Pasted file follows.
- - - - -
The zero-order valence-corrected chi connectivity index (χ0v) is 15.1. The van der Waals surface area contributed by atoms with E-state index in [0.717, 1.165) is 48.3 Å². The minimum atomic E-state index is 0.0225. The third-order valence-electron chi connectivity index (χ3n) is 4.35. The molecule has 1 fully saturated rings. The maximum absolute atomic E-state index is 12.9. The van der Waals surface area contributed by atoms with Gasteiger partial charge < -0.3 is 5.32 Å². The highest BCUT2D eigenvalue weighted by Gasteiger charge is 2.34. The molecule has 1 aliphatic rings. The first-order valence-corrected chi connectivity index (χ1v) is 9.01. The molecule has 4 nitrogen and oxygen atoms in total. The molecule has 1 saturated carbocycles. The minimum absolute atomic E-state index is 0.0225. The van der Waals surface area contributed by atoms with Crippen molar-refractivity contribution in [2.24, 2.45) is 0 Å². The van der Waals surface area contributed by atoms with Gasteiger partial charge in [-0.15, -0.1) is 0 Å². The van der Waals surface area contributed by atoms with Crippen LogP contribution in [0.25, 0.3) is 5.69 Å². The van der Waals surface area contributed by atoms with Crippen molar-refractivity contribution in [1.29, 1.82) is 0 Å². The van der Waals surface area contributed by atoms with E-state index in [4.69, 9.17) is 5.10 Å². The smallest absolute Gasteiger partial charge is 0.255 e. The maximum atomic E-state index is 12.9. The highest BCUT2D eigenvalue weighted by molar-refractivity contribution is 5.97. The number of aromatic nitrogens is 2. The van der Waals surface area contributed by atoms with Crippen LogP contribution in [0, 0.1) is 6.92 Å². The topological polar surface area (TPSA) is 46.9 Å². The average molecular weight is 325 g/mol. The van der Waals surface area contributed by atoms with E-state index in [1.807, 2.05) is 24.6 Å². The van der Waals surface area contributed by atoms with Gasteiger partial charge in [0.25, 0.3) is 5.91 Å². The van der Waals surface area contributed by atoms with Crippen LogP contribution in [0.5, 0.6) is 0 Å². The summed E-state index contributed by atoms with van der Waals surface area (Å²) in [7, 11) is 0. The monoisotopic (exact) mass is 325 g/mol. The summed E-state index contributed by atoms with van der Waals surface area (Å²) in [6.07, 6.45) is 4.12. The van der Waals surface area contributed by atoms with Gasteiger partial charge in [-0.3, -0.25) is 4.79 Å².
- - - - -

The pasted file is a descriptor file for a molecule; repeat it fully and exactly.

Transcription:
The zero-order valence-corrected chi connectivity index (χ0v) is 15.1. The van der Waals surface area contributed by atoms with E-state index in [0.717, 1.165) is 48.3 Å². The minimum atomic E-state index is 0.0225. The third-order valence-electron chi connectivity index (χ3n) is 4.35. The molecule has 1 fully saturated rings. The maximum absolute atomic E-state index is 12.9. The van der Waals surface area contributed by atoms with Gasteiger partial charge < -0.3 is 5.32 Å². The highest BCUT2D eigenvalue weighted by Gasteiger charge is 2.34. The molecule has 1 aliphatic rings. The first-order valence-corrected chi connectivity index (χ1v) is 9.01. The molecule has 4 nitrogen and oxygen atoms in total. The molecule has 1 saturated carbocycles. The minimum absolute atomic E-state index is 0.0225. The van der Waals surface area contributed by atoms with Crippen molar-refractivity contribution in [2.24, 2.45) is 0 Å². The van der Waals surface area contributed by atoms with Gasteiger partial charge in [-0.15, -0.1) is 0 Å². The van der Waals surface area contributed by atoms with Crippen LogP contribution in [0.25, 0.3) is 5.69 Å². The van der Waals surface area contributed by atoms with Crippen molar-refractivity contribution in [1.29, 1.82) is 0 Å². The van der Waals surface area contributed by atoms with E-state index in [4.69, 9.17) is 5.10 Å². The smallest absolute Gasteiger partial charge is 0.255 e. The maximum atomic E-state index is 12.9. The highest BCUT2D eigenvalue weighted by molar-refractivity contribution is 5.97. The number of aromatic nitrogens is 2. The van der Waals surface area contributed by atoms with Crippen LogP contribution in [0, 0.1) is 6.92 Å². The topological polar surface area (TPSA) is 46.9 Å². The average molecular weight is 325 g/mol. The van der Waals surface area contributed by atoms with E-state index in [1.807, 2.05) is 24.6 Å². The van der Waals surface area contributed by atoms with Gasteiger partial charge in [0.25, 0.3) is 5.91 Å². The van der Waals surface area contributed by atoms with Crippen LogP contribution in [0.5, 0.6) is 0 Å². The summed E-state index contributed by atoms with van der Waals surface area (Å²) in [7, 11) is 0. The monoisotopic (exact) mass is 325 g/mol. The summed E-state index contributed by atoms with van der Waals surface area (Å²) in [6.07, 6.45) is 4.12. The van der Waals surface area contributed by atoms with Gasteiger partial charge in [-0.3, -0.25) is 4.79 Å².